Performance date: 12 May 2016

trh-2

 

shakespeare's avengersThis review was originally written for The Reviews Hub: http://www.thereviewshub.com

“Ever wondered what would happen if Shakespeare was kidnapped by a crazed fairy king in an enchanted forest?” asks the publicity for this show. “Well actually, no” seems the appropriate answer. It is true that the Bard himself worked from many equally silly propositions, not least in A Midsummer Night’s Dream, which provides much of the inspiration here, but always he ensured that his ideas were properly realised and attached to some sort of logic. Here the four all male members of Drake’s Drummers juggle roles to perform their own contribution to the current Shakespeare celebrations and the result is airy-fairy. Out to rescue their creator are an arrogant Hamlet, a vengeful Macbeth, a piqued Ophelia and a regretful Brutus. They must also secure the safety of the mystical “infinity quill”, an object suggesting an imminent appearance by Harry Potter, which, thankfully, never transpires. The plot comes to nothing, but we all know what happened to Shakespeare 400 years ago anyway. The show has the feel of a bunch of youngsters newly making the discovery that Shakespeare’s works are riddled with absurdities and setting about mocking them mischievously, as if to stick two fingers up to those who taught them that they must be revered. The jokes are often weak and self-indulgent, suggesting that the company still needs to learn the importance of including an audience in their humour, rather than just amusing themselves. It is all pitched at the level of a sketch in a student revue, but juvenile japes are not enough to carry a production at this level. Sadly, the company’s labours get lost twixt stage and audience and their show turns out to be much ado about very little. Runs until 15 May 2016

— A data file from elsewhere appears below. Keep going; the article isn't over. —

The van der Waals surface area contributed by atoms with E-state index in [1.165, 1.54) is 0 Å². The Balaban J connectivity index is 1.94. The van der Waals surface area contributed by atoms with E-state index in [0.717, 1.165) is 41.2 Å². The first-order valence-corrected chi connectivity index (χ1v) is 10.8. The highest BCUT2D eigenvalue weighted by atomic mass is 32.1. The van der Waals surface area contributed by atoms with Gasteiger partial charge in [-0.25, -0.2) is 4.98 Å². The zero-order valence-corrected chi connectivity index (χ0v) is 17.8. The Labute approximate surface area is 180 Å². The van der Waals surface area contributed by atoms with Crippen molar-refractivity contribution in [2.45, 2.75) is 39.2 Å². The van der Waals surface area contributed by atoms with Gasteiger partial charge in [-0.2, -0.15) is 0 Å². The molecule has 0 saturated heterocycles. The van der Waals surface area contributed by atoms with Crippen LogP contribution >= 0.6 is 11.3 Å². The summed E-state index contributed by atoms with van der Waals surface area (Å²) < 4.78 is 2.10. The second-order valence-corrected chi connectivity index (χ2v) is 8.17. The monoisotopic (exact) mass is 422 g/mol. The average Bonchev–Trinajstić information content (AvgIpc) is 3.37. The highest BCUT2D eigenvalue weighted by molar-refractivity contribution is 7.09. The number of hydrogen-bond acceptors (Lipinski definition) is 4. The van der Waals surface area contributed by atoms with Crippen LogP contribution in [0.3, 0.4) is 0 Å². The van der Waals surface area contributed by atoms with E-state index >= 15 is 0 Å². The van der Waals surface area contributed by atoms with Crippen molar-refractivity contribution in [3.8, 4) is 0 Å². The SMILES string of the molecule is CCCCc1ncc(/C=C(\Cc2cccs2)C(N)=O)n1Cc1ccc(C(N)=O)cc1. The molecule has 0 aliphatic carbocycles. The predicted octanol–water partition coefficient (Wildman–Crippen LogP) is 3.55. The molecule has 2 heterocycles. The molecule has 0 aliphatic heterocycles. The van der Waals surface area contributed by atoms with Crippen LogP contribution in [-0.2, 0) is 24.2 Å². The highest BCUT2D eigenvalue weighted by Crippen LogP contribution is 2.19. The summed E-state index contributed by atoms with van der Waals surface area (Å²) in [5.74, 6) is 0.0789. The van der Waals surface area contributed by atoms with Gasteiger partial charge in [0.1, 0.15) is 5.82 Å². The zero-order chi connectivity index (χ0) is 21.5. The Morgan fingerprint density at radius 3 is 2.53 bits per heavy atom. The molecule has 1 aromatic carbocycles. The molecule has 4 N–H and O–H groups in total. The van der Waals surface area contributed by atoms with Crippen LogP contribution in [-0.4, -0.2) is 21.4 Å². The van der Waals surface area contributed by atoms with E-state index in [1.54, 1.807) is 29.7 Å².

Performance date: 12 May 2016

trh-2

 

broadway lunchboxThis review was originally written for The Reviews Hub: http://www.thereviewshub.com

Sandwiches and Sondheim? Not a bad idea and, even though, sadly, there is no actual Sondheim here, a collection of classic show tunes is bound to add flavour to the sarnies, salads or sushi. All the songs are performed by Jason Thorpe, attired for the middle of the day in t-shirt and jeans and accompanied by pre-recorded backing tracks. If it sounds a bit “karaoke”, well it is a lot better than that, but, for the first four songs, not much better than okay. Kander and Ebb’s Cabaret is a predictable opener, followed by You’ve Lost that Loving Feeling (yes it has featured recently in Beautiful… but “Broadway”?). Two Rat Pack swing numbers then pose further questions about the show’s title. Just when we start thinking about the Trades Description Act, Thorpe dips into the little known (in the UK) show Jekyll and Hyde and doubts are dispelled. It now emerges clearly that he is not, after all, a so-so singer who belongs on the cabaret circuit or cruise ships, but an accomplished musical theatre performer with a gift for interpreting lyrics and acting out songs. At this performance a microphone malfunction also proved revelatory. Thorpe has a voice that could be heard, unaided, up in the gods at Drury Lane, so why would he need a mike in this tiny venue of that name? He sounds much better without distorted amplification. Thorpe takes us through selections from the likes of Rent, Wicked, Grease and, inevitably, Les Mis and he tells us that he has a penchant for singing sad songs. Fair enough, they suit him and contrast well with his easy-going, self-deprecating manner. He also seems to like taking songs written for female characters and singing them with a gay twist. The show needs more polish to take it further, but it is more than good enough to send us back refreshed for an afternoon’s work.